few bad years, just like we
can. The feedlots that will be
in trouble are the ones that
are collecting fees from
doctors, lawyers and
businessmen for buying,
feeding and selling cattle.”
Both Groffs, Jim and
Carlton, share in their belief
that the people who make
money in the beef business
are the ones that stay in it
through the ups and downs of
market cycles. “The people
who are in and out of the
market are always one year
late,” Carlton said.
“Even though we lost
money last year, we’re going
to stay in the beef business,”
Jim added. “We’ll survive.”
The Groffs keep a very
close watch on their input
costs and profit figures, and
they know within a cent or
two what they need to break
even on a load of feeder
steers. The books are the
responsibility of Carlton,
who was a math teacher
before he and Jim formed
their partnership in 1967.
When they decided to go into
farming, Jim was working
as a glazing foreman for
Pittsburgh Plate Glass.
When the partnership was
formed, they bought their
parents’ 220-acre home
farm. Since then, the Groffs
have bought another 180
FFA Red Rose, Star
Awards to Local Youths
Ruby Cinder,
Elizabethtown R 3, was
named Lancaster County
Star Farmer, the first girl
ever to win that honor, on
Monday night at Solanco
High School. This year’s star
agribusinessman is Chris
McCarty, Confestoga R 2.
Also honored on Monday
night were 46 FFA students
from eight Lancaster County
schools. The students were
named to receive the Star
Red Rose degree.
Ruby Cinder is a junior at
Manheim Central High
School. She is the daughter of
Mr. and Mrs. Robert Cinder,
who own and operate a dairy
and beef farm. Ruby is in her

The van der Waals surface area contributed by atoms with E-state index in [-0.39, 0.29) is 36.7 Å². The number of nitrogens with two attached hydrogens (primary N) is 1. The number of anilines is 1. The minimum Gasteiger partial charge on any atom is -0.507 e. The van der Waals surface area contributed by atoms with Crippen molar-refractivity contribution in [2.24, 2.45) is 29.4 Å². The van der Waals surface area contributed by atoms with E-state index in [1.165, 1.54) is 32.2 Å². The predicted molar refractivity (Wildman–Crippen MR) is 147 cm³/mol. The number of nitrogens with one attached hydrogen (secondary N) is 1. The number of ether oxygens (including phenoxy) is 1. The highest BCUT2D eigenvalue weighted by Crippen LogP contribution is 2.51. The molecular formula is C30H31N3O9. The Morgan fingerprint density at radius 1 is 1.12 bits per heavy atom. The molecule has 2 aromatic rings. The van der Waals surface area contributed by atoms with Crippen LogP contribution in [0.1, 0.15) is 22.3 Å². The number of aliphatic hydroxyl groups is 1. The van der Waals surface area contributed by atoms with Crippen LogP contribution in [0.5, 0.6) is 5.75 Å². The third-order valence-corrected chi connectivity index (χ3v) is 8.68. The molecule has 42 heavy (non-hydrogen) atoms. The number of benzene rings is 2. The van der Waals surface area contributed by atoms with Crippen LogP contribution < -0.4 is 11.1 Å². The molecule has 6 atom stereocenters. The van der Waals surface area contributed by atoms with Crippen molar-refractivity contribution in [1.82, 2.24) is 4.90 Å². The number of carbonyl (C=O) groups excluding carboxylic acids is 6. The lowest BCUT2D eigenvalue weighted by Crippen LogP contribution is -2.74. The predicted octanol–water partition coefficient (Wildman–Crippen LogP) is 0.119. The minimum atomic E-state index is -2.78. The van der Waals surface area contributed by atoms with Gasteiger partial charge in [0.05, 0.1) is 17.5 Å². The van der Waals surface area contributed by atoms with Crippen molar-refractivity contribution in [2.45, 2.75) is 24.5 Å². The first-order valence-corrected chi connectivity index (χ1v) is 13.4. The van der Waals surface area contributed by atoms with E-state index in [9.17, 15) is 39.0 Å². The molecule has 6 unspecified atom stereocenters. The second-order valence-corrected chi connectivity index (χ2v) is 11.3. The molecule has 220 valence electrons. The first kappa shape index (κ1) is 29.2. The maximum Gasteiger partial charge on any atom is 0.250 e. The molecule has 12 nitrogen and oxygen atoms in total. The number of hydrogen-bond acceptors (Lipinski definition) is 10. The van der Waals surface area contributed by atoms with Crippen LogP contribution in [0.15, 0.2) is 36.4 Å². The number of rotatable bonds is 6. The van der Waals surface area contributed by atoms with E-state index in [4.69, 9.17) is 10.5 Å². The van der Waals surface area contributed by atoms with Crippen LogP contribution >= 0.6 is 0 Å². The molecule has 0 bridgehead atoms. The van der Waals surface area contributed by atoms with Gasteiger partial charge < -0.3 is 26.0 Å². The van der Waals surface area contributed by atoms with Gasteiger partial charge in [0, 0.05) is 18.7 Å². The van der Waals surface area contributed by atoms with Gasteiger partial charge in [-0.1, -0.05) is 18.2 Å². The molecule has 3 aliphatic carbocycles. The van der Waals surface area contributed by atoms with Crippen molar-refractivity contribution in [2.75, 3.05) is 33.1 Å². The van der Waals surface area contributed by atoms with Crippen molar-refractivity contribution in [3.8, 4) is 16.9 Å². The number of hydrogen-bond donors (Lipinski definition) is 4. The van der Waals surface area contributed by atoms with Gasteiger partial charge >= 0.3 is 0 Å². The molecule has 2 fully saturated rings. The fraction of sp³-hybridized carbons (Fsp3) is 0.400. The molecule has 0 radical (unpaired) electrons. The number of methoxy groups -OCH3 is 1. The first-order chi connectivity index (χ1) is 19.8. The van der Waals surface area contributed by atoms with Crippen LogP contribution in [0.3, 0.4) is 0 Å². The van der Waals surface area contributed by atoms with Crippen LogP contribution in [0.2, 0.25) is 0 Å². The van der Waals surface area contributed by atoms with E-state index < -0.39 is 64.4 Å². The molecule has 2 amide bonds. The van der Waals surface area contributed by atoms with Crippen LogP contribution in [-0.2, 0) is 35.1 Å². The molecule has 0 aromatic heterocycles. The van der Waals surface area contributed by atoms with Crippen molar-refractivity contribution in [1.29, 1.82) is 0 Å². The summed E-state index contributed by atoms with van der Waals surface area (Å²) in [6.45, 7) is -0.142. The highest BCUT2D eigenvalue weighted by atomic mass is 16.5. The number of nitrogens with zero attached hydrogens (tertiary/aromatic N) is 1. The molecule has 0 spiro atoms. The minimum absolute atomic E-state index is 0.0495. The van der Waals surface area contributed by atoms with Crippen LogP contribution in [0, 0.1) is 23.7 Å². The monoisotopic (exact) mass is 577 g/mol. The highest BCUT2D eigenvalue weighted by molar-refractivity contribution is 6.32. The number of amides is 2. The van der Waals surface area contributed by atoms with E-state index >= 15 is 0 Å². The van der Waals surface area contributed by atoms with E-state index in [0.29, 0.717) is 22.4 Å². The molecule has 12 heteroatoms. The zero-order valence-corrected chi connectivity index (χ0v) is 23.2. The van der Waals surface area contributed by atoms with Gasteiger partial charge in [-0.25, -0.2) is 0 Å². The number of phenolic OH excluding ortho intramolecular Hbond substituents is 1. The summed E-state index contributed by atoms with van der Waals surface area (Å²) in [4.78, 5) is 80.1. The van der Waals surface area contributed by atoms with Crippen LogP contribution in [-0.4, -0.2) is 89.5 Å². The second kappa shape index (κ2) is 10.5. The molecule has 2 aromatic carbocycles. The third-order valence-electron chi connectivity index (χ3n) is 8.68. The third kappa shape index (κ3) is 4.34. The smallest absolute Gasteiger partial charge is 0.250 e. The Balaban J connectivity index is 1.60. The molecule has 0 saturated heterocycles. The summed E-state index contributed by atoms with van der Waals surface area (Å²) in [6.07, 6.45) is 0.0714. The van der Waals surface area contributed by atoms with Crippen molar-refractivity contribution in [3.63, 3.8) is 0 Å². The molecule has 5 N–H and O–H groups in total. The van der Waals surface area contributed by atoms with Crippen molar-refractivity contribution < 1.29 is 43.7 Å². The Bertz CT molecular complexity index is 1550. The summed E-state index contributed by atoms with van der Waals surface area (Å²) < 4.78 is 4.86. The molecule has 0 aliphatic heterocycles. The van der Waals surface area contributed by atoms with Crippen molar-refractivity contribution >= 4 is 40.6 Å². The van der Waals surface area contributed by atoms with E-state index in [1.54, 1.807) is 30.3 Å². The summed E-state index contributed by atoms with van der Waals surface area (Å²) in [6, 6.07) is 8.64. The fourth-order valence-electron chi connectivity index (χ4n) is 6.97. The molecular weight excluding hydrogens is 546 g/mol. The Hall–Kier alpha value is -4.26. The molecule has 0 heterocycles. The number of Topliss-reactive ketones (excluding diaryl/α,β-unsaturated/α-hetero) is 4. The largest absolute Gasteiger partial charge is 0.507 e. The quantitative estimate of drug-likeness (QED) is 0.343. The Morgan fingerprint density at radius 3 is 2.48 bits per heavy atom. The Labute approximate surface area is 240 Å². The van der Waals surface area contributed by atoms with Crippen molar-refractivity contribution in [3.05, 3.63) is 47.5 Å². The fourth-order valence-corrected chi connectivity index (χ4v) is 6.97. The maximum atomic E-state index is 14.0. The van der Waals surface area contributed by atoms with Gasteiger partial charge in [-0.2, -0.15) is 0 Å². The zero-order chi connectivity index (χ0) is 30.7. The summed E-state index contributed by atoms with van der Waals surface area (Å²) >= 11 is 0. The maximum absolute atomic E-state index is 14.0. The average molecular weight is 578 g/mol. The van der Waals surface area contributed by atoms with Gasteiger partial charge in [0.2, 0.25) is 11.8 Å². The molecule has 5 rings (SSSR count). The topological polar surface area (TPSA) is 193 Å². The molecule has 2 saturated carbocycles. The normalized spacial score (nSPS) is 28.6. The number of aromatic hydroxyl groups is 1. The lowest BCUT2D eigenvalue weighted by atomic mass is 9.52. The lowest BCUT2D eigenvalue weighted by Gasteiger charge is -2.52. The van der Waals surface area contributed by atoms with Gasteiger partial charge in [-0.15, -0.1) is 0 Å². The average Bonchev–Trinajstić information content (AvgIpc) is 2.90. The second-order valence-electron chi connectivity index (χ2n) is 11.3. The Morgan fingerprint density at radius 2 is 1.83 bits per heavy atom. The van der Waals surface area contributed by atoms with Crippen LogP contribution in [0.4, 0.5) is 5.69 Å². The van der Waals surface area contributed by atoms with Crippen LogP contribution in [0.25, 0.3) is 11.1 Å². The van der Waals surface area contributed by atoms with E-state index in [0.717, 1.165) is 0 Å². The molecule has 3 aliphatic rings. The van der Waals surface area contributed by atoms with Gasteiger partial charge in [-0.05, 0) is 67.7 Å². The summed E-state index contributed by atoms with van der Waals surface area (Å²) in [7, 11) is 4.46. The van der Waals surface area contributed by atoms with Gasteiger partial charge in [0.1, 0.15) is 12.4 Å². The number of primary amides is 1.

third year as an FFA
member, and plans to go on
farming after she graduates
from high school. Her FFA
projects to date have in
cluded dairy, capons, beef
and alfalfa. The Star Farmer
award carries with it a check
for $lOO. Ruby’s check will be
used to help finance her trip
to the next national FFA
convention in Kansas City.
The winner of another $lOO
check was Chris McCarty,
son of William I. McCarthy,
the herdsman of Turkey Hill
Farms during summer
vacations, and hopes to
become a full-time Turkey
Hill employee after
The star farmer and star
agribusinessman this year
were chosen largely by the
county FFA officers, and the
first year for that procedure.
$2.00 Per Year
acres, and are presently
leasing 200 more acres. In
addition to the bookwork,
Carlton is responsible for
most of the operation of 60
acres of orchard on the home
farm. Jim oversees
machinery, crops and cattle.
Both share in pruning chores
and overall management,
and their wives take care of
a retail fruit store. Very little
outside labor is hired.
Not only do the Groffs
believe in staying in the beef
business, they also like to
spread their risk throughout
the year. “We’re trying to
get set up to market ten head
a week,” Jim explained.
“That means we’ll hit all the
lows, but we’ll hit the highs,
too, and we like to -work on
the average price.” k
Right now, from six to
[Continued on PagelT]
Previously, the winners had'
been chosen by a panel ol
adult judges representing
the farming community
Two adults did work this
year with the FFA officers ir
their judging of the can
didates. They were Robert
Kauffman, a Quarryvillc
dairy farmer, and Dick
Wanner, editor of Lancastei
Farming. Both Kauffman
and Wanner praised the FFA
leaders for their judging of
the candidates.
Listed below are the 46
Red Rose degree winner:
named Monday night. The}
are listed by schools.
Patrick R. Buggy
Elizabethtown Rl; Marlir
Dohner, Elizabethtown Rl
James Rutt, Elizabethtowr
(Continued on Page 24]
to This Issue
Markets 2-6
Sale Register 57
Farmers Almanac 8
Classified Ads 28
Editorials 10
Homestead Notes 38
Home on the Range 40
Organic Living 47
Junior Cooking Edition 45
Sales Reports 63
Pa. Wintemational 21
Horton Retires from Mt.
Joy 23
Berks Co. DHIA 48
Sewing Feature 42